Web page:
The Characteristics Of Success | First, I had to deal with my fears, weaknesses, and failures and decide whether or not I was going to allow them to destroy me, or to heal me. Everything can be a medicine. Some do not taste good or bring pain to open the wound. I had to practice my art, which means to write, to read and listen, to give in to long periods of silence. Then I had to believe in myself and my people, despite a society that wanted us to believe that we were less than them because we were culturally, philosophically, or racially different. I had to keep moving.
Principles I Live By | They are what we learn in the circle: to be humble, to be helpful, to listen, to honor all elements of this life, to take care of your gifts, to be compassionate. There are so many—and the learning never ends.
Critical Skills I Develop | Always the craft of my art of writing, of playing saxophone, always trying to do my best in any situation, with any interaction.
How I Use My Mind | It’s important to realize that your heart must govern your mind. If it runs far afield, we have massacres. A mind by itself can make reason of anything. It must be disciplined, brought into the circle of your body and spirit and taught how to work together.
Dealing With Doubt | I have learned to step back, take the time, if possible, to process what is coming at me. I don’t want to be a person who reacts, rather someone who acts gracefully and calmly from within, no matter what comes at me. It was important to me to take part in this project, when asked, because on of the times I had a great fear, and maybe disappointment was when I appeared at a poetry festival in South Africa, in Durban over ten years ago. It was at a time when the so-called leaders of my country were acting in a questionable manner. I did not agree with their actions, but I’ve learned that when I go abroad that I am an American and it is assumed that I am aligned with leadership, even if it appears corrupt.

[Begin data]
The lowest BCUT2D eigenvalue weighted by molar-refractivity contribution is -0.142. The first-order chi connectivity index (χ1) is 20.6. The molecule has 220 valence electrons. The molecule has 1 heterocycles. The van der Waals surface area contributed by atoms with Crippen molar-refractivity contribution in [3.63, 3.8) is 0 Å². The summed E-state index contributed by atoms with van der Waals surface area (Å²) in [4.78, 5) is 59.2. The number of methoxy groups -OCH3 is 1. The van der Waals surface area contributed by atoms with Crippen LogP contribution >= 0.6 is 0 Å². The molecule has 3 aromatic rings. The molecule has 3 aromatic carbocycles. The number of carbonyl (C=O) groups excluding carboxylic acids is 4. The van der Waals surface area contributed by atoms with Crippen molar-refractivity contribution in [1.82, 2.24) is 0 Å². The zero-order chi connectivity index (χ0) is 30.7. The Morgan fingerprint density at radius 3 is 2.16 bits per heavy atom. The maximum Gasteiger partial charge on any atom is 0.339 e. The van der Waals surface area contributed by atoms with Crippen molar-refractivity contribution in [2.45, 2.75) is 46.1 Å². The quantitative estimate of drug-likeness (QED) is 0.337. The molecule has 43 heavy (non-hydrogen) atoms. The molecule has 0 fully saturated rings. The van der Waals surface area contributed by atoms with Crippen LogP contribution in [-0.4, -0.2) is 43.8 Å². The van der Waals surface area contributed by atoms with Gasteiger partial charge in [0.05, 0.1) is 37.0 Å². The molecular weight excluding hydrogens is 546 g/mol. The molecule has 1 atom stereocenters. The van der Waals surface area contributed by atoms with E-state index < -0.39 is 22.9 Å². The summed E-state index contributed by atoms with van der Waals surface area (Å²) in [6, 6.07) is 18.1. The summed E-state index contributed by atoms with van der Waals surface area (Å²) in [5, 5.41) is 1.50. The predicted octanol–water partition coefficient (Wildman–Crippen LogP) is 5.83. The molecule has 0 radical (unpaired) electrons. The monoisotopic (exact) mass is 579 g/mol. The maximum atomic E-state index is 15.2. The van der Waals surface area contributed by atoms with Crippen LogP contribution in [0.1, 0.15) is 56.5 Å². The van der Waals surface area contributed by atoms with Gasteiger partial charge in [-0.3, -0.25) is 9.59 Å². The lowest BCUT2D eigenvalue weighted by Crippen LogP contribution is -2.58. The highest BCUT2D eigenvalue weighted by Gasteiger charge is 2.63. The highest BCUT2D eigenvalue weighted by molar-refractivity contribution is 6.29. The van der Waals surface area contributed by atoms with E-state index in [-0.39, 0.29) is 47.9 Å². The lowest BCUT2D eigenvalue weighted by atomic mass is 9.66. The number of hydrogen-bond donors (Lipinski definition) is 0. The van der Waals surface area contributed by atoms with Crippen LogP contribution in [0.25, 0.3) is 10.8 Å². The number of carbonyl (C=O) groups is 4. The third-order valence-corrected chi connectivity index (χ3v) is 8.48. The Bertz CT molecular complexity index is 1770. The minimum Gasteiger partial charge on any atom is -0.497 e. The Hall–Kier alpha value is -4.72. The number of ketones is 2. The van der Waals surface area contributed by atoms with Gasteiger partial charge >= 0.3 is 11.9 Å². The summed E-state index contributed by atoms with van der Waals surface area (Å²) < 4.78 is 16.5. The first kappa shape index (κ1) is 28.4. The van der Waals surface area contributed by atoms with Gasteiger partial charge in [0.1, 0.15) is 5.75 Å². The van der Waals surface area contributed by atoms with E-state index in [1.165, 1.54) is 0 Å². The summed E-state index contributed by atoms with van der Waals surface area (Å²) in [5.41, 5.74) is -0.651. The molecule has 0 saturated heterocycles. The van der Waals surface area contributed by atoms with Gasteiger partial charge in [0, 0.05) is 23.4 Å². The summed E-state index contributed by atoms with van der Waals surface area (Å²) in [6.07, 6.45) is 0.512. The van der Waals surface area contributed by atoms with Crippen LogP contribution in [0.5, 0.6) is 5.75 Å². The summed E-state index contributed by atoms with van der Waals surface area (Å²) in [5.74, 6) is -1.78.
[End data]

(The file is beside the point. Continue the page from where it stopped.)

I was given no proper introduction, as were others at the festival. I was introduced during the introductory open night reading only as “an American”. I have never faced the kind of hatred and derision that I faced because of this introduction. I became a non person. I talked and sang about my people. I could not break through—no matter what I did. I have never had this happen before, or since.
I learned via Internet after I left that It was said that I was not a Mvskoke Creek tribal member, how could I be, because at that time I was living in Hawai’i? (Many of my tribe lived there then, and still do. I am living back in our tribal territory.) I did not look like a movie Indian. I did not wear traditional native dress.
I came to South Africa with a great love in my heart, excited about what I could learn from the poets there, about our common struggles. I learned that most people in the world don’t understand how there can be many nations inside a nation, and that most people expect indigenous people to mirror American movies. The only image of an American Indian I saw in South Africa was a stereotypical image of a Plains Indian man in a headdress, the logo of a popular restaurant. I saw and heard many wonderful poets at the festival, many of them young and dynamic.
I left heartbroken, but realized there was some lesson in this. I realized that after that difficult introduction I had let it affect my confidence, my performance. South African peoples have been through very similar colonization as those of us in the western hemisphere. They were at another place in it. I remember one wonderful, dynamic young poet who was the first one in her community who was mixed race. It was an unusual thing. She suffered for it, but with her suffering she made wonderful, deep, and funny poetry. Her existence was a challenge, but she brought a light to the community.